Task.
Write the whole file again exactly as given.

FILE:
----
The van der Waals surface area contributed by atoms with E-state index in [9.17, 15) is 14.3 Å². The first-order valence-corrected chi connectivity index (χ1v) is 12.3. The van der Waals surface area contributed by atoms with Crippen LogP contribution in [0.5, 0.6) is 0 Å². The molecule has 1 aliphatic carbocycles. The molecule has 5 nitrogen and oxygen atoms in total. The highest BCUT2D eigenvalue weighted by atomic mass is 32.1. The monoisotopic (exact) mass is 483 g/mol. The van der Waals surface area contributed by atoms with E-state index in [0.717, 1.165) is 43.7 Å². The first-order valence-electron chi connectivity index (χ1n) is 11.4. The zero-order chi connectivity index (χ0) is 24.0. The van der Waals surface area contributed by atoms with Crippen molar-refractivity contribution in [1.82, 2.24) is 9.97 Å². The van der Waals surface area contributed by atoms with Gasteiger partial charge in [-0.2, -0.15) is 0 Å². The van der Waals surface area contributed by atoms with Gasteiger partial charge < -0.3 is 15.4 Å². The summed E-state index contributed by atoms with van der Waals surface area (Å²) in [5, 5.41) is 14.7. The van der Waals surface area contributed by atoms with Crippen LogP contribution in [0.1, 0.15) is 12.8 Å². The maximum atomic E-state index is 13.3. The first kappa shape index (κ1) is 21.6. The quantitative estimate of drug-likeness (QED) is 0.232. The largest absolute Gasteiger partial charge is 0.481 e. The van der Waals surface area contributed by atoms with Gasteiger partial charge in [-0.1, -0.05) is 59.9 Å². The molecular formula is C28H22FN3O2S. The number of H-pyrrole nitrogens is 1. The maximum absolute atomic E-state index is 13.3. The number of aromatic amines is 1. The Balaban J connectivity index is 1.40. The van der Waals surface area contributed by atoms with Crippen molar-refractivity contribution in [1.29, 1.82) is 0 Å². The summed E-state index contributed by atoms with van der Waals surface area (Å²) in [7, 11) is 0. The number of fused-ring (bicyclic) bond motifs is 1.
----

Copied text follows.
The van der Waals surface area contributed by atoms with E-state index in [9.17, 15) is 14.3 Å². The first-order valence-corrected chi connectivity index (χ1v) is 12.3. The van der Waals surface area contributed by atoms with Crippen LogP contribution in [0.5, 0.6) is 0 Å². The molecule has 1 aliphatic carbocycles. The molecule has 5 nitrogen and oxygen atoms in total. The highest BCUT2D eigenvalue weighted by atomic mass is 32.1. The monoisotopic (exact) mass is 483 g/mol. The van der Waals surface area contributed by atoms with E-state index in [0.717, 1.165) is 43.7 Å². The first-order valence-electron chi connectivity index (χ1n) is 11.4. The zero-order chi connectivity index (χ0) is 24.0. The van der Waals surface area contributed by atoms with Crippen molar-refractivity contribution in [1.82, 2.24) is 9.97 Å². The van der Waals surface area contributed by atoms with Gasteiger partial charge in [-0.2, -0.15) is 0 Å². The van der Waals surface area contributed by atoms with Gasteiger partial charge < -0.3 is 15.4 Å². The summed E-state index contributed by atoms with van der Waals surface area (Å²) in [5, 5.41) is 14.7. The van der Waals surface area contributed by atoms with Crippen LogP contribution in [0.1, 0.15) is 12.8 Å². The maximum atomic E-state index is 13.3. The first kappa shape index (κ1) is 21.6. The quantitative estimate of drug-likeness (QED) is 0.232. The largest absolute Gasteiger partial charge is 0.481 e. The van der Waals surface area contributed by atoms with Gasteiger partial charge in [-0.1, -0.05) is 59.9 Å². The molecular formula is C28H22FN3O2S. The number of H-pyrrole nitrogens is 1. The maximum absolute atomic E-state index is 13.3. The number of aromatic amines is 1. The Balaban J connectivity index is 1.40. The van der Waals surface area contributed by atoms with Crippen molar-refractivity contribution in [1.29, 1.82) is 0 Å². The summed E-state index contributed by atoms with van der Waals surface area (Å²) in [7, 11) is 0. The number of fused-ring (bicyclic) bond motifs is 1.